The emotional fallout of divorce may be preventing many children from attending college.
Students were 10.6% less likely to be admitted to a university if they were between the ages of 13 and 18 when their parents divorced, according to a new working paper from researchers at National Chinan University and National Taiwan University.
The researchers analyzed a sample of one million siblings in Taiwan to study how divorce affects educational attainment. Money wasn’t the prevailing reason behind why children of divorce were less likely to attend college. To arrive at this conclusion, researchers compared the effect of divorce with the effects of parental job loss.
The younger a child was when her parents divorced, the less likely she was to get into a university.
The researchers found that parental job loss did cause a significant, long-term reduction in household income. Despite this, these children weren’t notably less likely to be admitted to college, nor was the job loss predictive of the family dissolving.
Consequently, the researchers argued that the data suggest children with divorced parents are less likely to go to college because of psychological, and not financial, reasons. “Non-economic mechanisms, such as psychological and emotional shocks, are more likely dominant,” the researchers wrote.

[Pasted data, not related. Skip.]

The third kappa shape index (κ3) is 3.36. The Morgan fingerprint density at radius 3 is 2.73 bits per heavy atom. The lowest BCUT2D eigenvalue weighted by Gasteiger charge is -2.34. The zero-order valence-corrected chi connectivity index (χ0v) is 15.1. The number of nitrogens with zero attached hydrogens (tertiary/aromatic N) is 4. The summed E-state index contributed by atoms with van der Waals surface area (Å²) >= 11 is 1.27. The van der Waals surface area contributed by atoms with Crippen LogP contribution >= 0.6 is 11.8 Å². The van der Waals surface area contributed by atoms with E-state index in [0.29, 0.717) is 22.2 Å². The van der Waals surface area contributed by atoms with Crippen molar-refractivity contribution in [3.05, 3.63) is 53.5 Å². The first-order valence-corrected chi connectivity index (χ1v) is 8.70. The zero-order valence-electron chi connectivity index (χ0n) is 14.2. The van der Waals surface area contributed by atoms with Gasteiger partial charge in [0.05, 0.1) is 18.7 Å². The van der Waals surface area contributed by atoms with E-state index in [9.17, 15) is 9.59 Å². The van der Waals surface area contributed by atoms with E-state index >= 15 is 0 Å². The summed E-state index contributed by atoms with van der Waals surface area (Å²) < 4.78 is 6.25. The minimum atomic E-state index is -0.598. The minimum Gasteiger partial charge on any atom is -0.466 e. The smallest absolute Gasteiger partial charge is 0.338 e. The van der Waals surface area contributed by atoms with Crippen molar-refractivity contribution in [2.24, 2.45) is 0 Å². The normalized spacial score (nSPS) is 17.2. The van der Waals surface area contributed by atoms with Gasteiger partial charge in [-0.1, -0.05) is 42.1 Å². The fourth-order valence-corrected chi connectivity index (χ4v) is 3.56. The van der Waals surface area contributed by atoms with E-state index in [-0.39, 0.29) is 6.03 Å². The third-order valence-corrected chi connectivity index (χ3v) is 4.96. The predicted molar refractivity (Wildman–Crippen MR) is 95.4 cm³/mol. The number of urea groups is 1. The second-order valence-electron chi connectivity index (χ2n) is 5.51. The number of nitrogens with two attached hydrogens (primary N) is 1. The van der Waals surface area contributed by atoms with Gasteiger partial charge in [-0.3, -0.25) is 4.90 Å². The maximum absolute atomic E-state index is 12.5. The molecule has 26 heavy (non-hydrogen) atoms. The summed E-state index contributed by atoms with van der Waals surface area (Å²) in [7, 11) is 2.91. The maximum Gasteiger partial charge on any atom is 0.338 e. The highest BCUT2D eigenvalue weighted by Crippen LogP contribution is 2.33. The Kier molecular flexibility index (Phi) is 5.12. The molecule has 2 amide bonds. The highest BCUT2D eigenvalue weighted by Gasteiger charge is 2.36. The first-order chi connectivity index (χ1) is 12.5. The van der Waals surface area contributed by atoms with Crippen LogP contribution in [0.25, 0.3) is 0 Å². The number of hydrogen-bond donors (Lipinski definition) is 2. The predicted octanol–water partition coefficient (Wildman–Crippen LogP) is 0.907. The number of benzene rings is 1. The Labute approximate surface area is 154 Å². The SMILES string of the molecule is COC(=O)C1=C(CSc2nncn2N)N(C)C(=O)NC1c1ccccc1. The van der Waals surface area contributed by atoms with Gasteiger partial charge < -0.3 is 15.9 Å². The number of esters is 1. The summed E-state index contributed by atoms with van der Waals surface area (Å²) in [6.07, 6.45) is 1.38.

Children are more likely to face psychological issues such as anxiety, anger and disbelief in the first year after a divorce. Teenagers are more likely to experience anger, experts say.
Not all divorces have the same effect: The younger a child was when her parents divorced, the less likely she was to get into a university. The researchers noted that their findings could be unique to Taiwanese families.
Approximately 70% of bachelor degree students in the U.S. have student debt versus around 22.5% in Taiwan, and between 25% and 50% of marriages in Taiwan end in divorce versus 40% to 50% of all marriages in the U.S. What’s more, if a divorce is uncontested in Taiwan, a couple can fill out a divorce document and file for divorce without consulting a lawyer.
However, numerous studieshave suggested divorce could prevent children from attending college or university or excelling in school. The educational prospects of wealthy children were most affected by their parents’ divorce, according to one recent study led by University of California, Los Angeles, professor Jennie Brand.